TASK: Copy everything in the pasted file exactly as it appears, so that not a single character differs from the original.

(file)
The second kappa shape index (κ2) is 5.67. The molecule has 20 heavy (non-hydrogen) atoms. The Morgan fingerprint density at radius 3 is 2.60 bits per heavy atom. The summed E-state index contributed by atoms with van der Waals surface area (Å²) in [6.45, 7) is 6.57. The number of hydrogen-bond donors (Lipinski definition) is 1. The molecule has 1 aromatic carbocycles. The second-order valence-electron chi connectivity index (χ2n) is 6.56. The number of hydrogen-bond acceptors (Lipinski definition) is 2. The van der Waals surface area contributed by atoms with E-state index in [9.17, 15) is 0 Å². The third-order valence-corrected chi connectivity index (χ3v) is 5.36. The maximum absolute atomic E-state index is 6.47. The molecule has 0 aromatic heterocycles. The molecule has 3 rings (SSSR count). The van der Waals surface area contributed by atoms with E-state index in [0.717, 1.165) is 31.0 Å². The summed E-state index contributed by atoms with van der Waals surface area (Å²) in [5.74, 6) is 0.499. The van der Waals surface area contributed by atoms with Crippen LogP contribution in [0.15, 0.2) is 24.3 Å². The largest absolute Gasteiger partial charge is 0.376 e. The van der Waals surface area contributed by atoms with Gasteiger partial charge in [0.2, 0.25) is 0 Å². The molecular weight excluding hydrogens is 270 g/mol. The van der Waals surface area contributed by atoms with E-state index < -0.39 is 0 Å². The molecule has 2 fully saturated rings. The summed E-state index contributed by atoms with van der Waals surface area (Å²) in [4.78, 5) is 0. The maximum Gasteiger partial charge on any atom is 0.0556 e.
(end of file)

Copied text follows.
The second kappa shape index (κ2) is 5.67. The molecule has 20 heavy (non-hydrogen) atoms. The Morgan fingerprint density at radius 3 is 2.60 bits per heavy atom. The summed E-state index contributed by atoms with van der Waals surface area (Å²) in [6.45, 7) is 6.57. The number of hydrogen-bond donors (Lipinski definition) is 1. The molecule has 1 aromatic carbocycles. The second-order valence-electron chi connectivity index (χ2n) is 6.56. The number of hydrogen-bond acceptors (Lipinski definition) is 2. The van der Waals surface area contributed by atoms with E-state index in [9.17, 15) is 0 Å². The third-order valence-corrected chi connectivity index (χ3v) is 5.36. The maximum absolute atomic E-state index is 6.47. The molecule has 0 aromatic heterocycles. The molecule has 3 rings (SSSR count). The van der Waals surface area contributed by atoms with E-state index in [0.717, 1.165) is 31.0 Å². The summed E-state index contributed by atoms with van der Waals surface area (Å²) in [5.74, 6) is 0.499. The van der Waals surface area contributed by atoms with Crippen LogP contribution in [0.15, 0.2) is 24.3 Å². The largest absolute Gasteiger partial charge is 0.376 e. The van der Waals surface area contributed by atoms with Gasteiger partial charge in [0.2, 0.25) is 0 Å². The molecular weight excluding hydrogens is 270 g/mol. The van der Waals surface area contributed by atoms with E-state index < -0.39 is 0 Å². The molecule has 2 fully saturated rings. The summed E-state index contributed by atoms with van der Waals surface area (Å²) in [4.78, 5) is 0. The maximum Gasteiger partial charge on any atom is 0.0556 e.